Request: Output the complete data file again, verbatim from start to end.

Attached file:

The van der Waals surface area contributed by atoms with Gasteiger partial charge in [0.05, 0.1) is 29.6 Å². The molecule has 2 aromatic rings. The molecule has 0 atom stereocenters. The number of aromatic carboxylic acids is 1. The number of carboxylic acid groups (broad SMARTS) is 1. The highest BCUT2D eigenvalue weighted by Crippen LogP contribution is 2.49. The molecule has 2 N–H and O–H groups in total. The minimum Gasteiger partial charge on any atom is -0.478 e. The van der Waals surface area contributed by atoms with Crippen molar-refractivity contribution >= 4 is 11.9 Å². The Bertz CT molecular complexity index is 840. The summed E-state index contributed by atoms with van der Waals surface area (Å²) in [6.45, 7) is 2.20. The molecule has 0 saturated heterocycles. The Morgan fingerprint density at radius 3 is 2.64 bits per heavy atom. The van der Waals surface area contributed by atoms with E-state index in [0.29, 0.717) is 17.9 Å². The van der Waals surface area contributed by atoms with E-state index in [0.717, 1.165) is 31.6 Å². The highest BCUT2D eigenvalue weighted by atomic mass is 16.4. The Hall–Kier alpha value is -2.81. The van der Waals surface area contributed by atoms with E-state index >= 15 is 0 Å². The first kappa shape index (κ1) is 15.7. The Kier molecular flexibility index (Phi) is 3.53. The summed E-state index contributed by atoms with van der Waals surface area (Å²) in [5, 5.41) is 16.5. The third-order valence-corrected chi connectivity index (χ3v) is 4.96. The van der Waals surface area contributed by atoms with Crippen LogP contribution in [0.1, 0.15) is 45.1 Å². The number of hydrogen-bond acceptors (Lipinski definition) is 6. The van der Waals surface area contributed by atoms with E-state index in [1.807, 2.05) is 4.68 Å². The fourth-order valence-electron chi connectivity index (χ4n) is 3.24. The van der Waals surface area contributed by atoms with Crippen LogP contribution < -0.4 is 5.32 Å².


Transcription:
The van der Waals surface area contributed by atoms with Gasteiger partial charge in [0.05, 0.1) is 29.6 Å². The molecule has 2 aromatic rings. The molecule has 0 atom stereocenters. The number of aromatic carboxylic acids is 1. The number of carboxylic acid groups (broad SMARTS) is 1. The highest BCUT2D eigenvalue weighted by Crippen LogP contribution is 2.49. The molecule has 2 N–H and O–H groups in total. The minimum Gasteiger partial charge on any atom is -0.478 e. The van der Waals surface area contributed by atoms with Crippen molar-refractivity contribution >= 4 is 11.9 Å². The Bertz CT molecular complexity index is 840. The summed E-state index contributed by atoms with van der Waals surface area (Å²) in [6.45, 7) is 2.20. The molecule has 0 saturated heterocycles. The Morgan fingerprint density at radius 3 is 2.64 bits per heavy atom. The van der Waals surface area contributed by atoms with E-state index in [0.29, 0.717) is 17.9 Å². The van der Waals surface area contributed by atoms with E-state index in [0.717, 1.165) is 31.6 Å². The highest BCUT2D eigenvalue weighted by atomic mass is 16.4. The Hall–Kier alpha value is -2.81. The van der Waals surface area contributed by atoms with E-state index >= 15 is 0 Å². The first kappa shape index (κ1) is 15.7. The Kier molecular flexibility index (Phi) is 3.53. The summed E-state index contributed by atoms with van der Waals surface area (Å²) in [5, 5.41) is 16.5. The third-order valence-corrected chi connectivity index (χ3v) is 4.96. The van der Waals surface area contributed by atoms with Crippen LogP contribution in [0.1, 0.15) is 45.1 Å². The number of hydrogen-bond acceptors (Lipinski definition) is 6. The van der Waals surface area contributed by atoms with E-state index in [1.807, 2.05) is 4.68 Å². The fourth-order valence-electron chi connectivity index (χ4n) is 3.24. The van der Waals surface area contributed by atoms with Crippen LogP contribution < -0.4 is 5.32 Å².